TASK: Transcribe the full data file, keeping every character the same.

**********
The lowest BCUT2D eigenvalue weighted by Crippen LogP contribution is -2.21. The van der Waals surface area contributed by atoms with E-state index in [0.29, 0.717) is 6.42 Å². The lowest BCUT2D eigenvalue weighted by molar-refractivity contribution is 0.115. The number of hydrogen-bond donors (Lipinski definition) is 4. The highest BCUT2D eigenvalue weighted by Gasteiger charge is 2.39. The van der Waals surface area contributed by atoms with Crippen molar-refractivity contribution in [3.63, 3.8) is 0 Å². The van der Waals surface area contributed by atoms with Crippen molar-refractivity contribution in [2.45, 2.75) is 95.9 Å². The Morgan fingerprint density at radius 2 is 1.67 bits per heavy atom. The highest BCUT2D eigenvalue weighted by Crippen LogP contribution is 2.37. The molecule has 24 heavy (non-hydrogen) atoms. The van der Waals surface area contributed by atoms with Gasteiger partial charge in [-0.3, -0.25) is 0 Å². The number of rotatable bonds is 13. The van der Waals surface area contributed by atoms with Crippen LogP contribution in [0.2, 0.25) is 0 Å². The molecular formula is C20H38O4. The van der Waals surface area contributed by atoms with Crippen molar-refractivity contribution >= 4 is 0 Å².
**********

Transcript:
The lowest BCUT2D eigenvalue weighted by Crippen LogP contribution is -2.21. The van der Waals surface area contributed by atoms with E-state index in [0.29, 0.717) is 6.42 Å². The lowest BCUT2D eigenvalue weighted by molar-refractivity contribution is 0.115. The number of hydrogen-bond donors (Lipinski definition) is 4. The highest BCUT2D eigenvalue weighted by Gasteiger charge is 2.39. The van der Waals surface area contributed by atoms with Crippen molar-refractivity contribution in [3.63, 3.8) is 0 Å². The van der Waals surface area contributed by atoms with Crippen molar-refractivity contribution in [2.45, 2.75) is 95.9 Å². The Morgan fingerprint density at radius 2 is 1.67 bits per heavy atom. The highest BCUT2D eigenvalue weighted by Crippen LogP contribution is 2.37. The molecule has 24 heavy (non-hydrogen) atoms. The van der Waals surface area contributed by atoms with Gasteiger partial charge in [-0.3, -0.25) is 0 Å². The number of rotatable bonds is 13. The van der Waals surface area contributed by atoms with Crippen LogP contribution in [0.2, 0.25) is 0 Å². The molecular formula is C20H38O4. The van der Waals surface area contributed by atoms with Crippen molar-refractivity contribution >= 4 is 0 Å².